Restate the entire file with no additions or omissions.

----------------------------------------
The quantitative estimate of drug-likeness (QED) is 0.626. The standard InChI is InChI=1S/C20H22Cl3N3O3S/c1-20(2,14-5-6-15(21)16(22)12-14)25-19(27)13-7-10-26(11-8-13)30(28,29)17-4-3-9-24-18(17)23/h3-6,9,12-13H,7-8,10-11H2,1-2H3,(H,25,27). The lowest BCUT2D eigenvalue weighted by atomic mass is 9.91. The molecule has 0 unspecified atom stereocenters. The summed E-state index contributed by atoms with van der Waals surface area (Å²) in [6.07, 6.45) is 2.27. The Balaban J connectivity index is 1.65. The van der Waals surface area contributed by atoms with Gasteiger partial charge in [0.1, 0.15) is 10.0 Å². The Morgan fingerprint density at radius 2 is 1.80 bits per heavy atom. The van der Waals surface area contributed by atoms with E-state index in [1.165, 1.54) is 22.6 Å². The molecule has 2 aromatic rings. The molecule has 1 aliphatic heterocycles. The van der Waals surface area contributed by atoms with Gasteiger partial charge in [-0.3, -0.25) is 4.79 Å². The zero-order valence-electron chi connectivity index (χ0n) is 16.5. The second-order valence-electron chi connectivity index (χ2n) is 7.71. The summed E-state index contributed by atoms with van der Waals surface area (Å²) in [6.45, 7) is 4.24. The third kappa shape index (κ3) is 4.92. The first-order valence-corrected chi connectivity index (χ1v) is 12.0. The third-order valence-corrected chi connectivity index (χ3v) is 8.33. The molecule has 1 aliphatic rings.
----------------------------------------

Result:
The quantitative estimate of drug-likeness (QED) is 0.626. The standard InChI is InChI=1S/C20H22Cl3N3O3S/c1-20(2,14-5-6-15(21)16(22)12-14)25-19(27)13-7-10-26(11-8-13)30(28,29)17-4-3-9-24-18(17)23/h3-6,9,12-13H,7-8,10-11H2,1-2H3,(H,25,27). The lowest BCUT2D eigenvalue weighted by atomic mass is 9.91. The molecule has 0 unspecified atom stereocenters. The summed E-state index contributed by atoms with van der Waals surface area (Å²) in [6.07, 6.45) is 2.27. The Balaban J connectivity index is 1.65. The van der Waals surface area contributed by atoms with Gasteiger partial charge in [0.1, 0.15) is 10.0 Å². The Morgan fingerprint density at radius 2 is 1.80 bits per heavy atom. The van der Waals surface area contributed by atoms with E-state index in [1.165, 1.54) is 22.6 Å². The molecule has 2 aromatic rings. The molecule has 1 aliphatic heterocycles. The van der Waals surface area contributed by atoms with Gasteiger partial charge in [-0.3, -0.25) is 4.79 Å². The zero-order valence-electron chi connectivity index (χ0n) is 16.5. The second-order valence-electron chi connectivity index (χ2n) is 7.71. The summed E-state index contributed by atoms with van der Waals surface area (Å²) in [6.45, 7) is 4.24. The third kappa shape index (κ3) is 4.92. The first-order valence-corrected chi connectivity index (χ1v) is 12.0. The third-order valence-corrected chi connectivity index (χ3v) is 8.33. The molecule has 1 aliphatic rings.